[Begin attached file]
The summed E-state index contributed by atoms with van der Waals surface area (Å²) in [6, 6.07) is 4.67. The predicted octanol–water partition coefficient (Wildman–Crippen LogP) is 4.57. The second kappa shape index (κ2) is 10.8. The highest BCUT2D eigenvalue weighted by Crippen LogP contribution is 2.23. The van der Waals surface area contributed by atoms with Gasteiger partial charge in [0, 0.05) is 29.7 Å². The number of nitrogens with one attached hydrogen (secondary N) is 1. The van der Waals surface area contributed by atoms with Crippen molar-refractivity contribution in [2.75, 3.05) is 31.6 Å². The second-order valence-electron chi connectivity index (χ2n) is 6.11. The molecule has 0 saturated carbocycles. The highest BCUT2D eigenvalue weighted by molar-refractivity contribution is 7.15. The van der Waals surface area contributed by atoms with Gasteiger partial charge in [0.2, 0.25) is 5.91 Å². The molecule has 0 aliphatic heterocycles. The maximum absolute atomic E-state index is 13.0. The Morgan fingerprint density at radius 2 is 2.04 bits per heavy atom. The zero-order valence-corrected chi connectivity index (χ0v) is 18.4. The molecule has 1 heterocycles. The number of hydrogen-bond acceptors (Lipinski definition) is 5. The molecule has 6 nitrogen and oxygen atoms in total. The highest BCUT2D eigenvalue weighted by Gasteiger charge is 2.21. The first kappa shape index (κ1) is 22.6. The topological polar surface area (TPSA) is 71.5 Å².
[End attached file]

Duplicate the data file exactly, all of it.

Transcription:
The summed E-state index contributed by atoms with van der Waals surface area (Å²) in [6, 6.07) is 4.67. The predicted octanol–water partition coefficient (Wildman–Crippen LogP) is 4.57. The second kappa shape index (κ2) is 10.8. The highest BCUT2D eigenvalue weighted by Crippen LogP contribution is 2.23. The van der Waals surface area contributed by atoms with Gasteiger partial charge in [0, 0.05) is 29.7 Å². The number of nitrogens with one attached hydrogen (secondary N) is 1. The van der Waals surface area contributed by atoms with Crippen molar-refractivity contribution in [2.75, 3.05) is 31.6 Å². The second-order valence-electron chi connectivity index (χ2n) is 6.11. The molecule has 0 saturated carbocycles. The highest BCUT2D eigenvalue weighted by molar-refractivity contribution is 7.15. The van der Waals surface area contributed by atoms with Gasteiger partial charge in [0.2, 0.25) is 5.91 Å². The molecule has 0 aliphatic heterocycles. The maximum absolute atomic E-state index is 13.0. The Morgan fingerprint density at radius 2 is 2.04 bits per heavy atom. The zero-order valence-corrected chi connectivity index (χ0v) is 18.4. The molecule has 1 heterocycles. The number of hydrogen-bond acceptors (Lipinski definition) is 5. The molecule has 6 nitrogen and oxygen atoms in total. The highest BCUT2D eigenvalue weighted by Gasteiger charge is 2.21. The first kappa shape index (κ1) is 22.6. The topological polar surface area (TPSA) is 71.5 Å².